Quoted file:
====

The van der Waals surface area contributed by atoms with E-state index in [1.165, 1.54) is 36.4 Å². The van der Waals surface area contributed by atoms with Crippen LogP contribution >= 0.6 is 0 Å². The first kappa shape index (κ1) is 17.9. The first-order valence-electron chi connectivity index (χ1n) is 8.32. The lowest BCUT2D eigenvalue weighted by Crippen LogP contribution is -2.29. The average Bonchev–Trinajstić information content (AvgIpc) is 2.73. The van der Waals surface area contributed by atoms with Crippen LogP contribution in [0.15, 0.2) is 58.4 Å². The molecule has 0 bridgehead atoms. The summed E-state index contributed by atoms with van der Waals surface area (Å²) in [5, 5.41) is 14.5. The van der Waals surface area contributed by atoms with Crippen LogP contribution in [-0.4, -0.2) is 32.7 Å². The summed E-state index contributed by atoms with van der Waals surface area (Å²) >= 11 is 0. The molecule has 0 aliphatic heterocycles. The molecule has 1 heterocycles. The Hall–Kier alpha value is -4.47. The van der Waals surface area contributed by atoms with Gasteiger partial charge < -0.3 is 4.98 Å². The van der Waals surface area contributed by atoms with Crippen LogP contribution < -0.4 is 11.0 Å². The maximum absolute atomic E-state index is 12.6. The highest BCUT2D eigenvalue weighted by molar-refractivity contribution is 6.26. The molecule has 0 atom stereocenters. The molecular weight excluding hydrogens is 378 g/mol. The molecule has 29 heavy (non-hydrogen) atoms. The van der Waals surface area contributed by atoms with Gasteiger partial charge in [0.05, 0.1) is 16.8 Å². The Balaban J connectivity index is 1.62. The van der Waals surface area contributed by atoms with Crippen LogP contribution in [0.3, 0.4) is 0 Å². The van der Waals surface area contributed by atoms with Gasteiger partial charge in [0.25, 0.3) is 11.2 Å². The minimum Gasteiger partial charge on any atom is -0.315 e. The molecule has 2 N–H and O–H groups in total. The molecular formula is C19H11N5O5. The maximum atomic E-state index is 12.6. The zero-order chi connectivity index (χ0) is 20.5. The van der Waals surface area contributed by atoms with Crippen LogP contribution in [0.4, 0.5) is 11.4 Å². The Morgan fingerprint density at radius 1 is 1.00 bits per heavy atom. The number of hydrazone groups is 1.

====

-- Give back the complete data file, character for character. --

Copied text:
The van der Waals surface area contributed by atoms with E-state index in [1.165, 1.54) is 36.4 Å². The van der Waals surface area contributed by atoms with Crippen LogP contribution >= 0.6 is 0 Å². The first kappa shape index (κ1) is 17.9. The first-order valence-electron chi connectivity index (χ1n) is 8.32. The lowest BCUT2D eigenvalue weighted by Crippen LogP contribution is -2.29. The average Bonchev–Trinajstić information content (AvgIpc) is 2.73. The van der Waals surface area contributed by atoms with Crippen LogP contribution in [0.15, 0.2) is 58.4 Å². The molecule has 0 bridgehead atoms. The summed E-state index contributed by atoms with van der Waals surface area (Å²) in [5, 5.41) is 14.5. The van der Waals surface area contributed by atoms with Crippen LogP contribution in [-0.4, -0.2) is 32.7 Å². The summed E-state index contributed by atoms with van der Waals surface area (Å²) >= 11 is 0. The molecule has 0 aliphatic heterocycles. The molecule has 1 heterocycles. The Hall–Kier alpha value is -4.47. The van der Waals surface area contributed by atoms with Gasteiger partial charge < -0.3 is 4.98 Å². The van der Waals surface area contributed by atoms with Crippen LogP contribution < -0.4 is 11.0 Å². The maximum absolute atomic E-state index is 12.6. The highest BCUT2D eigenvalue weighted by molar-refractivity contribution is 6.26. The molecule has 0 atom stereocenters. The molecular weight excluding hydrogens is 378 g/mol. The molecule has 29 heavy (non-hydrogen) atoms. The van der Waals surface area contributed by atoms with Gasteiger partial charge in [0.05, 0.1) is 16.8 Å². The Balaban J connectivity index is 1.62. The van der Waals surface area contributed by atoms with Crippen LogP contribution in [0.3, 0.4) is 0 Å². The van der Waals surface area contributed by atoms with Gasteiger partial charge in [0.25, 0.3) is 11.2 Å². The minimum Gasteiger partial charge on any atom is -0.315 e. The molecule has 2 N–H and O–H groups in total. The molecular formula is C19H11N5O5. The maximum atomic E-state index is 12.6. The zero-order chi connectivity index (χ0) is 20.5. The van der Waals surface area contributed by atoms with Crippen LogP contribution in [0.4, 0.5) is 11.4 Å². The Morgan fingerprint density at radius 1 is 1.00 bits per heavy atom. The number of hydrazone groups is 1.